0

You may use this python field calculator function (make sure you enable the python parser): def findValue(val): found = val.find('1A3') if found > -1: return val[:3] else: return '' # returns empty string if characters are not found Here is the function call: findValue(!myFieldToPerformFindOn!)


1

Right click your field that you want to calculate values into, click Field Calculator. Select Python parser. FieldName = !AAAA![:3] Will bring the first 3 numbers/letters into your new field. Then dissolve on that field by the value. This should give you groups of your values. If that is what you are looking for.


2

You're using an expression type of 'PYTHON', but to support the calculation you're trying, you need to use 'PYTHON_9.3'.


9

If you wanted to do this and not bother with the code block, just express this as a logical Python statement in the expression parameter. {!field2! if !field1! is not 0 else !field1!}


10

In the code block window, using python as parser: def my_calculate(field1_value, field2_value): if field1_value == 0: return 0 else: return field2_value In the expression window: my_calculate(!field1!, !field2!) This could also be done by using the "Select Features by Attribute" and selecting all the features with 0 in field 1, calculating ...


3

Use the built-in str.translate(table[, deletechars]), but with None for the table argument (requires at least Python 2.6). E.g.: 'N. First St., Unit #1'.translate(None, '.,#') shows: 'N First St Unit 1' Or for ArcGIS' calculator, this can be a one-liner: !yourField!.translate(None, '.,#')


1

And another way. Python Pre-Logic Script Code: def remove(text): for char in [".", ",", "#"]: if char in text: text = text.replace(char, "") return str(text) Bottom part: remove(!yourField!)


0

If I understand correctly, each row has a value in the "Multiplier" field, by which you'd like to multiply the values in all of the other fields. Field calculator only does one field at a time, though you could run it in batch mode. For 200+ fields, I'd recommend some code like the following which uses a search cursor. Put it in the python console. layer ...


1

in the python code block: import re def strip(value): return re.sub('[.,#]','',value) and then in the field calculator: strip(!fieldname!)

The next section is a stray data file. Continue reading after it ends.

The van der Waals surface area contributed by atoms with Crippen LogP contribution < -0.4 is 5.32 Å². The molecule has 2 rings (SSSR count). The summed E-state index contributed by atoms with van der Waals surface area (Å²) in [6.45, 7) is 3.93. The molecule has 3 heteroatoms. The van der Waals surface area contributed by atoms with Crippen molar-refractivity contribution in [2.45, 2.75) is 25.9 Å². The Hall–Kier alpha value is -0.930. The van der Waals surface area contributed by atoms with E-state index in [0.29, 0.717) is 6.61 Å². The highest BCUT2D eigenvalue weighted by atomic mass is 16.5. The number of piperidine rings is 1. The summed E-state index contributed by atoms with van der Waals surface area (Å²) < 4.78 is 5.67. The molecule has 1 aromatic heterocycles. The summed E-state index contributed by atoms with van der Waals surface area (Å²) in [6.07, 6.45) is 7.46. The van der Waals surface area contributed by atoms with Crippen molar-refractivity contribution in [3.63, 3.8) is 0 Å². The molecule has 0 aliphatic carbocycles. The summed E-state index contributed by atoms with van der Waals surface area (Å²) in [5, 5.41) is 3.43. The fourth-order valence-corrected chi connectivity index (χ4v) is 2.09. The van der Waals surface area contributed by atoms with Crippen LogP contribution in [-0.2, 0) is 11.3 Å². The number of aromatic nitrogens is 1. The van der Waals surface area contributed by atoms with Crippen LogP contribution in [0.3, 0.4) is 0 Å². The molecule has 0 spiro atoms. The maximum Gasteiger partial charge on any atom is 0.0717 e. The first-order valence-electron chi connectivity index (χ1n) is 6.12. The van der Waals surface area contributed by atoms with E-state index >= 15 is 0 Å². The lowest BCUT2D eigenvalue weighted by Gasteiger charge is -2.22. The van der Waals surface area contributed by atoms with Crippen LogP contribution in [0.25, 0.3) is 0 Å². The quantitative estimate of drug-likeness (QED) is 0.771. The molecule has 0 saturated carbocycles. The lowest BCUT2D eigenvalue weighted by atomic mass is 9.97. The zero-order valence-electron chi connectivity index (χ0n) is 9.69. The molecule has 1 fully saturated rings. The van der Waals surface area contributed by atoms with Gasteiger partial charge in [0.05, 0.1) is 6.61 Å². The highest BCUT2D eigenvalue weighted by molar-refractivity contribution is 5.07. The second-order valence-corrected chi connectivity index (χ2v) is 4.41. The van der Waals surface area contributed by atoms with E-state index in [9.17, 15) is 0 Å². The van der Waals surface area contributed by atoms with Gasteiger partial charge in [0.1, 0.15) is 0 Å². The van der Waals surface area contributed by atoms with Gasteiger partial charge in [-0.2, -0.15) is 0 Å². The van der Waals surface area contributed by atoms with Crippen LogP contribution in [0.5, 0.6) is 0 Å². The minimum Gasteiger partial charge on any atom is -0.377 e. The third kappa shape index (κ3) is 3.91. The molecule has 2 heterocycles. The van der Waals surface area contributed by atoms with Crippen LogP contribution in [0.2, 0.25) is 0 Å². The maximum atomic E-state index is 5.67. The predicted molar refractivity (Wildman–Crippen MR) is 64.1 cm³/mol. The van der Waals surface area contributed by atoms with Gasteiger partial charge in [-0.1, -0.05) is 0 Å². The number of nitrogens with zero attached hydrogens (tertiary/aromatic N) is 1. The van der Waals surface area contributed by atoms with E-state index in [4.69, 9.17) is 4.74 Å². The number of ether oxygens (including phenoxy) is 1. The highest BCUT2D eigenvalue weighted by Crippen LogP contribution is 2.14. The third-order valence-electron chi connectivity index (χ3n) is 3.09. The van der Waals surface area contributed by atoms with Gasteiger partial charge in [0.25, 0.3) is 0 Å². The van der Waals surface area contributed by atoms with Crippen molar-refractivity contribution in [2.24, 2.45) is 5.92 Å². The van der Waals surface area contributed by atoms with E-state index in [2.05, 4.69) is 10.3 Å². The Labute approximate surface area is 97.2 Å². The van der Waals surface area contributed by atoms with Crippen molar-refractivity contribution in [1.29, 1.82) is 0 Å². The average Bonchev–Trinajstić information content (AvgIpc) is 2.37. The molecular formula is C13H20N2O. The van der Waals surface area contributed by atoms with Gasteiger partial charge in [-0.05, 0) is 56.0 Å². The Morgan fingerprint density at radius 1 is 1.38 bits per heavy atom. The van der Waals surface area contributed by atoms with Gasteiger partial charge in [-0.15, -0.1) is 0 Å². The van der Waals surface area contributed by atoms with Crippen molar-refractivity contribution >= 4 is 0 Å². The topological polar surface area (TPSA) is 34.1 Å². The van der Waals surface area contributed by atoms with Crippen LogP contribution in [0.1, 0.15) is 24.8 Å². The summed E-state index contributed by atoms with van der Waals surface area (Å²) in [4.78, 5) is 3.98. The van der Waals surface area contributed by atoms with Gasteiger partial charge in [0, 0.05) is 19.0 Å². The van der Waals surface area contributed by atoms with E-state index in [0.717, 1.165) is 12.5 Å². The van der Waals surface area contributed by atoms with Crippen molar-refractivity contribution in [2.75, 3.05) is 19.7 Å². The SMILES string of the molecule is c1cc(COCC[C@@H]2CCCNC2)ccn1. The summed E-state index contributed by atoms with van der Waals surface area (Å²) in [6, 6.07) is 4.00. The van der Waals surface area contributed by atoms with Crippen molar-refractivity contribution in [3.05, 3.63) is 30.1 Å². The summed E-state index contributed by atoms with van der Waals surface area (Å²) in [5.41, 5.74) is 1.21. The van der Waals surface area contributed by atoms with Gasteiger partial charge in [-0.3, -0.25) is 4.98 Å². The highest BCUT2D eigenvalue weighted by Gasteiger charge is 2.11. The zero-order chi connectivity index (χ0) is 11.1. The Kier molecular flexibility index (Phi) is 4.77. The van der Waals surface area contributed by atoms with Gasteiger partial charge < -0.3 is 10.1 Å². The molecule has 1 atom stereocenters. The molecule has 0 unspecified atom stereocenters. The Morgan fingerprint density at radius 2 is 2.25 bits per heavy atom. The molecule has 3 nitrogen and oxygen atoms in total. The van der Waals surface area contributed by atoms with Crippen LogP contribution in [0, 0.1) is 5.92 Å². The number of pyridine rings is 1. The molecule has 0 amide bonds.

1

Use python to calculate values in new field: filter(lambda x: x not in ".,#", !yourField!)


2

The data in the attribute table will not change when you reproject the geometries. After reprojection, you have to add new columns with $x and $y values. These will be in the coordiante system at the moment when you add them. You can delete the old columns with coordinates if they are not useful to you anymore.


1

There might be a better way but this works: MD = '2367 2356 2352 2347 2345 2337 2331 2304' values = [int(v) for v in MD.split()] first = values[0] - 10 values = values[1:] values.insert(0, first) [abs(values[i-1]-values[i]) for i in range(1,len(values) - 1)] and if that version is a scary you can break it out so it's not as bad: newvalues = [] for i in ...


8

There is actually an ArcGIS tool specifically for this task: Convert Time Field. You don't even need to use the Field Calculator. Just specify the format of the source date/time field and your desired output format and the tool will create a new field and populate it with the converted values. It can be used for converting dates, times, or a combination of ...


1

If it is a shapefile or any other type of file, try saving it to a new file, maybe the file itsself is somehow corrupt.


2

You could use the Python parser in the Field Calculator and construct this function. This part goes in the pre-logic. Make sure to replace the feature classes with the one from your system. The feature class table called "Temp_Table" is a temporary table and must reside in a geodatabase. It will be deleted as the script completes. def normNum(num): ...


3

Using Python would open up some more elegant solutions, but you can do this entirely in ModelBuilder with the use of a couple of temporary tables. The model would look something like this (note that you can right-click on any process step and rename it): The Add Field operation adds a new column called [Normalized_Value] to your existing polygon table. A ...


1

You could do something like this... [Field2] = (( [Field1] - 0.24 ) / ( 2546 - 0.24 )) Basically you have to find the difference between the [Field1] value and the minimum value and then divide it by the entire range of data. normalized = (value - minimum) / (maximum - minimum)


2

Using field calculator (or, arcpy.management.CalculateField() if you want): In the code block: def fix_matrix(field_value): if field_value.endswith("A") or field_value.endswith("B"): return field_value[:-1]+"AB" else: return field_value In the expression: fix_matrix(!MATRIX!) + !PLANT! + !PCT! + !SITE!


1

In ArcGIS desktop you could use the following python script in the field calculator, where you would create a new field (say, FIELDNAME2) and calculate the following (where FIELDNAME1 is your original values): Pre-Logic script def values(n): if n < 0: return n * -1 else: return n bottom window values(!FIELDNAME1!)


4

In QGIS you can use abs("fieldname") to turn them into always positive values.